' SHEET 30F 5 Fig. 3-
/e|c F IIBIB Fig.6
PATENTEDFEBI H915 Y 3.865.209
- SHEET t UF 5 v PATENTEB FEB] 1 197a SHEET 5 BF 5 ELECTRICALLY DRIVEN INDUSTRIAL VEHICLES BACKGROUND OF THE INVENTION When a vehicle is powered by an induction motor connected to a source of alternating current, the speed of the induction motor will be dependent upon the frequency of the alternating current source. Thus, it is desirable to have an arrangement whereby the operation of the vehicle powered in this manner may be reasonably constant when the alternating current source has one of several standardized frequencies.
In the past, vehicles such as track-type or wheel-type tractor loaders or tractors used in construction or earth-moving operations have been generally powered by diesel engines. As a result, these machines are noisy and generate exhaust gases which are frequently regulated by anti-pollution laws. Further, a substantial portion of the noises which are ascribed to these machines result from the combustion occurring within the engine along with the operation of the auxiliary equipment such as the radiator fan. Thus, there has been a desire to reduce the noise level of such vehicles and also to eliminate the noxious ingredients of the exhaust gases from the diesels, which are generally CO CO, hydrocarbons and nitrogen oxides, which pose extreme difficulties in confined spaces such as tunnels and the like, where these gases can be lethal to human life.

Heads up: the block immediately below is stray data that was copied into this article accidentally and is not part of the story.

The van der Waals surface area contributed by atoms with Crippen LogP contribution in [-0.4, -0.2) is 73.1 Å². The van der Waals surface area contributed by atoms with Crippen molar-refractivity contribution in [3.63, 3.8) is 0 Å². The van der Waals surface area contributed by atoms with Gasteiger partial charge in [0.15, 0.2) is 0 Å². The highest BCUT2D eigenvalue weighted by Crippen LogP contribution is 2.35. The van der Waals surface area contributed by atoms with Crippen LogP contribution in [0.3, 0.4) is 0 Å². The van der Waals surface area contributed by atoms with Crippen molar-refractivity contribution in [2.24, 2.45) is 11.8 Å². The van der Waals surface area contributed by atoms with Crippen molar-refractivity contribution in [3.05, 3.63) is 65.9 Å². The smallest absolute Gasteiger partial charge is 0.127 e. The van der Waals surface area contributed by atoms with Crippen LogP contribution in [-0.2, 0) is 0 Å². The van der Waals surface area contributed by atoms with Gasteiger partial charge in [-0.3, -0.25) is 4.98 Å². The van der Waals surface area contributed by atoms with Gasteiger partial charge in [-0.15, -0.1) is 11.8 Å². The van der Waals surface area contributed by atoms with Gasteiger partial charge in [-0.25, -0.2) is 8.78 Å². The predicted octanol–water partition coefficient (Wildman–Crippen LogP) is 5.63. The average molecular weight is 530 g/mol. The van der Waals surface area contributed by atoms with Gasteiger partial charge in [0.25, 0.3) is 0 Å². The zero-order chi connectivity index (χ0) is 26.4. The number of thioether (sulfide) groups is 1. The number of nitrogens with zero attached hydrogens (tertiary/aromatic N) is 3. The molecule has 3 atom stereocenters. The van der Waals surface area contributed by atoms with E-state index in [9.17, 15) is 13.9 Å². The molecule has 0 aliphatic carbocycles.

To avoid some of the problems noted above, vehicles of this type have been provided with electric drive systems. Normally, in confined locations such as tunnels, power to the electrically driven drive can be supplied by cables connecting the vehicle to a suitable power source. While the electric drive will reduce the noise problems to some extent and also reduces the noxious exhaust gases, other problems are often experienced with such drive systems.